When I finally turned the project in during English class that Monday morning, my teacher was pleased but made sure to let me know that I would not get an A because I had turned the assignment in late. I understood and in a way, I was relieved.
Now I would have an excuse to explain why my grade was sub par. It was tardy. It seemed less personal than my concern that maybe these works were not as lovely or imaginative as I had experienced them to be during the process. I was fine with a lower grade for some other reason, like tardiness, that did relate to the intrinsic worth of these verbal expressions of my soul.
The next week as our projects were returned to us, my teacher went nuts over my poems.
She told me I had great talent and encouraged me to continue by submitting my work to local contests and organizations for young poets.
I remember basking in her praise as she was one of my favorite teachers, yet I was still resistant to this idea of contests and prizes and “winners” at this art form which I had recently discovered brought me so much joy.
That implied that there were indeed losers. Losers at poetry. Losers at art. It made no sense. I got an A minus on the project and I was fine with that, relieved actually.
That month I spent creating my fifth grade poetry project was one of my last memories I have of free, unselfconscious creative flow.
I did continue to write, yet all the memories I can recall later on during this time are tainted with self criticism, self consciousness and fear of others judgement.
I didn’t want to be a loser. I didn’t want to be judged.
As this struggle plagued me into my teens and 20s, if it didn’t stop me from creating altogether, it definitely kept me from sharing my work with others. I have countless journals filled with my original work yet this chapter that you are reading right now is only the second piece of writing I have published in over 30 years.
Perfectionism killed my youthful passion.
My negative thoughts murdered my unbounded creativity. I imprisoned myself with my own death sentence: Death by Perfectionism. It started young and has stayed with me for decades. I have served a life sentence.
Wanna know what happens next?
Watch out for my chapter in the Empire Life Book, Redefine, launching Jan 2021!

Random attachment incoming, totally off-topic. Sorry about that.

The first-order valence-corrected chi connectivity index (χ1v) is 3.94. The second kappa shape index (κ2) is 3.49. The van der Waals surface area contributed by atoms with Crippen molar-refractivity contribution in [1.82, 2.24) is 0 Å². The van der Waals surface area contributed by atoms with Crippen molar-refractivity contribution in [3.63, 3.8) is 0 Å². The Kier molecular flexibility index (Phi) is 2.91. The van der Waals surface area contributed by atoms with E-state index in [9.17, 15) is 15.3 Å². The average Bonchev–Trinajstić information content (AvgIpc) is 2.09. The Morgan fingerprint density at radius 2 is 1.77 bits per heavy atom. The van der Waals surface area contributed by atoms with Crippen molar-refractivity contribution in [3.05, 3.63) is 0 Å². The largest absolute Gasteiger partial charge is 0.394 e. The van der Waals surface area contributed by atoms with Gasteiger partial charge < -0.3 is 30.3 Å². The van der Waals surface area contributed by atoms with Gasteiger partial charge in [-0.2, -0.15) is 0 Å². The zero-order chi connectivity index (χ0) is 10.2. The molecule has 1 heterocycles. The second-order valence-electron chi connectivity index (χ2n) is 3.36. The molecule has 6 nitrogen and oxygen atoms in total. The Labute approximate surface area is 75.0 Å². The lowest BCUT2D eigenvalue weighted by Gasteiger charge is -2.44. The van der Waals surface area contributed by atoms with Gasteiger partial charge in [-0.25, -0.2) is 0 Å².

You will be able to find the rest of her story in the Empire Life Book, Redefine, launching in Jan 2021!
Lita Khatibi Vallis wasn’t born in Austin but she got here as quick as she could. After 20+ years here, she considers herself a native by way of Seattle and New Orleans, where she spent the 28 years prior to her arrival. She came for the music and stayed for the amazing people and friendships she formed here. Lita sang around town when she first arrived, hitting the open mic scene and grabbing a few gigs here and there.
Her passion for songwriting and singing have been renewed during the cocoon period brought to us all in 2020, by way of Covid-19.
As she shares the story of her ongoing battle with perfectionism, she has also been practicing what she preaches by revisiting her childhood passions, taking online piano and songwriting lessons and writing and singing every day since March of 2020.
She is a party and event planner and chief Party Priestess at Celebrate To Elevate, the event planning company she co-founded with her bestie (one of her co-authors here as well), Laura Wall. With over 15 years experience hosting and throwing life changing parties and celebrations,
Lita looks forward to combining her passion for events with her passion for music and creating a new iteration of Celebrate To Elevate which will encompass all her gifts, coming soon in 2021. Stay tuned for more but in the meantime, you can follow her on Instagram @LitaVallis and @celebratetoelevate as well as on Facebook at Lita Khatibi Vallis.
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“That was the beginning of experiencing heaven on earth for me.”